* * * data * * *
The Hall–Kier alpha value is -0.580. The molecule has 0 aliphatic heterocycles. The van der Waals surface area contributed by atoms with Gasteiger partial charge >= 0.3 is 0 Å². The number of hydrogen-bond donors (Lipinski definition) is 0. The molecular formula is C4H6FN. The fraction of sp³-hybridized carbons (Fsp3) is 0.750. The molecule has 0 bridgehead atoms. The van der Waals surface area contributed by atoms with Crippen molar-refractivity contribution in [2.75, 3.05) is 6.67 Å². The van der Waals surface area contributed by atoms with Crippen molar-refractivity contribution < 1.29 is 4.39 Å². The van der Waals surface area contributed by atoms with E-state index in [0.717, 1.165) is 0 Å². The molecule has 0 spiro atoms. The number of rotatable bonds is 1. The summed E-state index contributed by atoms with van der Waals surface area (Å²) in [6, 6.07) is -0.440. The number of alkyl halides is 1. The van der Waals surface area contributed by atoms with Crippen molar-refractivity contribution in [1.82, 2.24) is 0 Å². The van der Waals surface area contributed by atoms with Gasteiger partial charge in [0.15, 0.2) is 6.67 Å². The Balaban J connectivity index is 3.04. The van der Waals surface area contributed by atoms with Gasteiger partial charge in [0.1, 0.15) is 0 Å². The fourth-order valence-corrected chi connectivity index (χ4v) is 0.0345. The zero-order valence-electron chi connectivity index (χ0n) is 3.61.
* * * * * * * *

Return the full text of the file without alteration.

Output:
The Hall–Kier alpha value is -0.580. The molecule has 0 aliphatic heterocycles. The van der Waals surface area contributed by atoms with Gasteiger partial charge >= 0.3 is 0 Å². The number of hydrogen-bond donors (Lipinski definition) is 0. The molecular formula is C4H6FN. The fraction of sp³-hybridized carbons (Fsp3) is 0.750. The molecule has 0 bridgehead atoms. The van der Waals surface area contributed by atoms with Crippen molar-refractivity contribution in [2.75, 3.05) is 6.67 Å². The van der Waals surface area contributed by atoms with Crippen molar-refractivity contribution < 1.29 is 4.39 Å². The van der Waals surface area contributed by atoms with E-state index in [0.717, 1.165) is 0 Å². The molecule has 0 spiro atoms. The number of rotatable bonds is 1. The summed E-state index contributed by atoms with van der Waals surface area (Å²) in [6, 6.07) is -0.440. The number of alkyl halides is 1. The van der Waals surface area contributed by atoms with Crippen molar-refractivity contribution in [1.82, 2.24) is 0 Å². The van der Waals surface area contributed by atoms with Gasteiger partial charge in [0.15, 0.2) is 6.67 Å². The Balaban J connectivity index is 3.04. The van der Waals surface area contributed by atoms with Gasteiger partial charge in [0.1, 0.15) is 0 Å². The fourth-order valence-corrected chi connectivity index (χ4v) is 0.0345. The zero-order valence-electron chi connectivity index (χ0n) is 3.61.